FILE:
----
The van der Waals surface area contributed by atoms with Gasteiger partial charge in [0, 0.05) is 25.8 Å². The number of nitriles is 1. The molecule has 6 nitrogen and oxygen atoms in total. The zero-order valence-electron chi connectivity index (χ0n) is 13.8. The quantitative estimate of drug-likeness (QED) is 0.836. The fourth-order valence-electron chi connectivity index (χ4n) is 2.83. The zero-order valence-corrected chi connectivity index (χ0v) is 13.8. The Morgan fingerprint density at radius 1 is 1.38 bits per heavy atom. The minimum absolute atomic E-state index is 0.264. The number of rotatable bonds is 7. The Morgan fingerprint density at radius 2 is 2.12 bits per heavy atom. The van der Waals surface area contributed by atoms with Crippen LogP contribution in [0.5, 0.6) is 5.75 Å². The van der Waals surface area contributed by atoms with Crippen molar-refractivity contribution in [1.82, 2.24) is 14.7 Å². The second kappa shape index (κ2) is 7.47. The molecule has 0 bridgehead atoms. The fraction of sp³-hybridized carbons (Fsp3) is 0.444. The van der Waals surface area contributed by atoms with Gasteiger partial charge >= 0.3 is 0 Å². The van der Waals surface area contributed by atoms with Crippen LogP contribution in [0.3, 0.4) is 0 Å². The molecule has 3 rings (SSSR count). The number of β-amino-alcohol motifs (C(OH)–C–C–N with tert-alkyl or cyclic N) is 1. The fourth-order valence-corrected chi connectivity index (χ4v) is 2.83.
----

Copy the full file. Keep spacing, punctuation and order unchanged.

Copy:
The van der Waals surface area contributed by atoms with Gasteiger partial charge in [0, 0.05) is 25.8 Å². The number of nitriles is 1. The molecule has 6 nitrogen and oxygen atoms in total. The zero-order valence-electron chi connectivity index (χ0n) is 13.8. The quantitative estimate of drug-likeness (QED) is 0.836. The fourth-order valence-electron chi connectivity index (χ4n) is 2.83. The zero-order valence-corrected chi connectivity index (χ0v) is 13.8. The Morgan fingerprint density at radius 1 is 1.38 bits per heavy atom. The minimum absolute atomic E-state index is 0.264. The number of rotatable bonds is 7. The Morgan fingerprint density at radius 2 is 2.12 bits per heavy atom. The van der Waals surface area contributed by atoms with Crippen LogP contribution in [0.5, 0.6) is 5.75 Å². The van der Waals surface area contributed by atoms with Crippen molar-refractivity contribution in [1.82, 2.24) is 14.7 Å². The second kappa shape index (κ2) is 7.47. The molecule has 0 bridgehead atoms. The fraction of sp³-hybridized carbons (Fsp3) is 0.444. The van der Waals surface area contributed by atoms with Gasteiger partial charge >= 0.3 is 0 Å². The van der Waals surface area contributed by atoms with Crippen LogP contribution in [0.3, 0.4) is 0 Å². The molecule has 3 rings (SSSR count). The number of β-amino-alcohol motifs (C(OH)–C–C–N with tert-alkyl or cyclic N) is 1. The fourth-order valence-corrected chi connectivity index (χ4v) is 2.83.